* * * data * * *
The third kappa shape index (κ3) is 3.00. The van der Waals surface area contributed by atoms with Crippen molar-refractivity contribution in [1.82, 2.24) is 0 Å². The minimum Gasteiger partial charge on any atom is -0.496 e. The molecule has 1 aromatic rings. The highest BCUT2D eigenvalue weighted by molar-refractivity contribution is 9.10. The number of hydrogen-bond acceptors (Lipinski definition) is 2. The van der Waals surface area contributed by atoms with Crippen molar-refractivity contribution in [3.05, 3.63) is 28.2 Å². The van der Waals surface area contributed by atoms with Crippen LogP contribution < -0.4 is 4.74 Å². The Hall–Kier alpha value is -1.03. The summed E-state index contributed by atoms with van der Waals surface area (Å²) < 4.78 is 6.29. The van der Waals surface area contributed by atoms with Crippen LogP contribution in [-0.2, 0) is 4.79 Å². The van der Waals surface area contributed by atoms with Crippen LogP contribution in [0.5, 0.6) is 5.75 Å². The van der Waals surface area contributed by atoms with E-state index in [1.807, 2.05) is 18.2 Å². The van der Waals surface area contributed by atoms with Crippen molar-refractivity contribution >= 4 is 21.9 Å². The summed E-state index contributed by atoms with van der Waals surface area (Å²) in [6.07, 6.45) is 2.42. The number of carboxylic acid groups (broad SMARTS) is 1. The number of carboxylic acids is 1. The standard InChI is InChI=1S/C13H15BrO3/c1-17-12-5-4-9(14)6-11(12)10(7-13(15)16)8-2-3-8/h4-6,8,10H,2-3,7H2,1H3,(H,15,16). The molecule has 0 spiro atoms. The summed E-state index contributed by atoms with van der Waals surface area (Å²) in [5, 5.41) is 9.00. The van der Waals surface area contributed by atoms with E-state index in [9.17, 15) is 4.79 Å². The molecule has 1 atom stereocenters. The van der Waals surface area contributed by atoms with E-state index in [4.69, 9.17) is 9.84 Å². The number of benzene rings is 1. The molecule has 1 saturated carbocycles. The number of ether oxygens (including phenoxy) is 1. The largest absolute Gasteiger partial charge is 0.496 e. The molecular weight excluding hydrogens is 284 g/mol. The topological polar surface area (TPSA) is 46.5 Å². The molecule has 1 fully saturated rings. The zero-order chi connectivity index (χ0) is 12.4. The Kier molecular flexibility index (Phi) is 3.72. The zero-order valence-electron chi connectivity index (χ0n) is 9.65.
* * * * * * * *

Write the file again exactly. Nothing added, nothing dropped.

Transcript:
The third kappa shape index (κ3) is 3.00. The van der Waals surface area contributed by atoms with Crippen molar-refractivity contribution in [1.82, 2.24) is 0 Å². The minimum Gasteiger partial charge on any atom is -0.496 e. The molecule has 1 aromatic rings. The highest BCUT2D eigenvalue weighted by molar-refractivity contribution is 9.10. The number of hydrogen-bond acceptors (Lipinski definition) is 2. The van der Waals surface area contributed by atoms with Crippen molar-refractivity contribution in [3.05, 3.63) is 28.2 Å². The van der Waals surface area contributed by atoms with Crippen LogP contribution < -0.4 is 4.74 Å². The Hall–Kier alpha value is -1.03. The summed E-state index contributed by atoms with van der Waals surface area (Å²) < 4.78 is 6.29. The van der Waals surface area contributed by atoms with Crippen LogP contribution in [-0.2, 0) is 4.79 Å². The van der Waals surface area contributed by atoms with Crippen LogP contribution in [0.5, 0.6) is 5.75 Å². The van der Waals surface area contributed by atoms with E-state index in [1.807, 2.05) is 18.2 Å². The van der Waals surface area contributed by atoms with Crippen molar-refractivity contribution >= 4 is 21.9 Å². The summed E-state index contributed by atoms with van der Waals surface area (Å²) in [6.07, 6.45) is 2.42. The number of carboxylic acid groups (broad SMARTS) is 1. The number of carboxylic acids is 1. The standard InChI is InChI=1S/C13H15BrO3/c1-17-12-5-4-9(14)6-11(12)10(7-13(15)16)8-2-3-8/h4-6,8,10H,2-3,7H2,1H3,(H,15,16). The molecule has 0 spiro atoms. The summed E-state index contributed by atoms with van der Waals surface area (Å²) in [5, 5.41) is 9.00. The van der Waals surface area contributed by atoms with E-state index in [9.17, 15) is 4.79 Å². The molecule has 1 atom stereocenters. The van der Waals surface area contributed by atoms with E-state index in [4.69, 9.17) is 9.84 Å². The number of benzene rings is 1. The molecule has 1 saturated carbocycles. The number of ether oxygens (including phenoxy) is 1. The largest absolute Gasteiger partial charge is 0.496 e. The molecular weight excluding hydrogens is 284 g/mol. The topological polar surface area (TPSA) is 46.5 Å². The molecule has 1 fully saturated rings. The zero-order chi connectivity index (χ0) is 12.4. The Kier molecular flexibility index (Phi) is 3.72. The zero-order valence-electron chi connectivity index (χ0n) is 9.65.